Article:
Tree diebacks, declines, and management prioritization

The highest priority for study at this time involves the impending introduction of the Emerald ash borer (Agrilus planipennis). Due to limited resources, management activities often need to be deployed differentially to reduce EAB-induced impacts in high-value areas and unique ecosystems. Basket-quality black ash stands are an example of an under-studied, unique ecosystem with high-value that is at risk from EAB in the North Central and Northeastern regions. When an EAB infestation is detected in the region, management will need to be prioritized to slow the progression of ash mortality towards areas likely to incur high economic costs (e.g., urban areas) and unique ecosystems (e.g., culturally significant, basket-quality black ash stands). The research will develop quantitative models and GIS maps relating site variables to the likelihood of finding basket-quality and ecologically important black ash sites. This will allow Native American tribes, other landowners, and state and federal officials to identify critical habitats that should receive high priority for protection. As a result, critical black ash habitats will be monitored and protected.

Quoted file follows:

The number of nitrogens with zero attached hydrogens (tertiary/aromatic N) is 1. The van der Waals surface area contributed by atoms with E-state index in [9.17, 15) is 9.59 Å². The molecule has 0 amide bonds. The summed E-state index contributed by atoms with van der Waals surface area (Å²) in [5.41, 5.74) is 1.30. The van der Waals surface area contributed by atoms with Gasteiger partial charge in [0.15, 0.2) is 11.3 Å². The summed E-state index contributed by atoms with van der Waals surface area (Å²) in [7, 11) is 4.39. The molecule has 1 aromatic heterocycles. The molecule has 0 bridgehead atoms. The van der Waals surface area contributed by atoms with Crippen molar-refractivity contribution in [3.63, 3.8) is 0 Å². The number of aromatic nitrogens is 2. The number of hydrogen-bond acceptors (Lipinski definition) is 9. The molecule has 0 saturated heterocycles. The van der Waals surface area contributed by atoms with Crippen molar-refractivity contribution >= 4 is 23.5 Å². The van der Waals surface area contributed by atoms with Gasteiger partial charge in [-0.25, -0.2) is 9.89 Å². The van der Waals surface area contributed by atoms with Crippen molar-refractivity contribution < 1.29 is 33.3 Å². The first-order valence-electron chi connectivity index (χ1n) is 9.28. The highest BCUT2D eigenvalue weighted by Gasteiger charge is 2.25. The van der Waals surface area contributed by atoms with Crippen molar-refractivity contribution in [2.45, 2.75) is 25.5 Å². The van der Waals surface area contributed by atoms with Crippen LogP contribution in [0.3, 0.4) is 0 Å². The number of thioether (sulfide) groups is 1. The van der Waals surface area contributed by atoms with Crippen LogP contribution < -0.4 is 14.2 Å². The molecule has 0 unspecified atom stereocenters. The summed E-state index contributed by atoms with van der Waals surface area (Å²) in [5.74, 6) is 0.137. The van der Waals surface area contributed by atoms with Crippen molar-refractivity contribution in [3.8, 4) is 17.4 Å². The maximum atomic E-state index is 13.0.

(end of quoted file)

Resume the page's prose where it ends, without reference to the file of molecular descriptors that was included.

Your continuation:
Investigators: Livingston, W. ; Daigle, J.; Lilieholm, R.; Ranco, D.; White, A.

Unit: School of Forest Resources

Termination Date: 30-Sep-16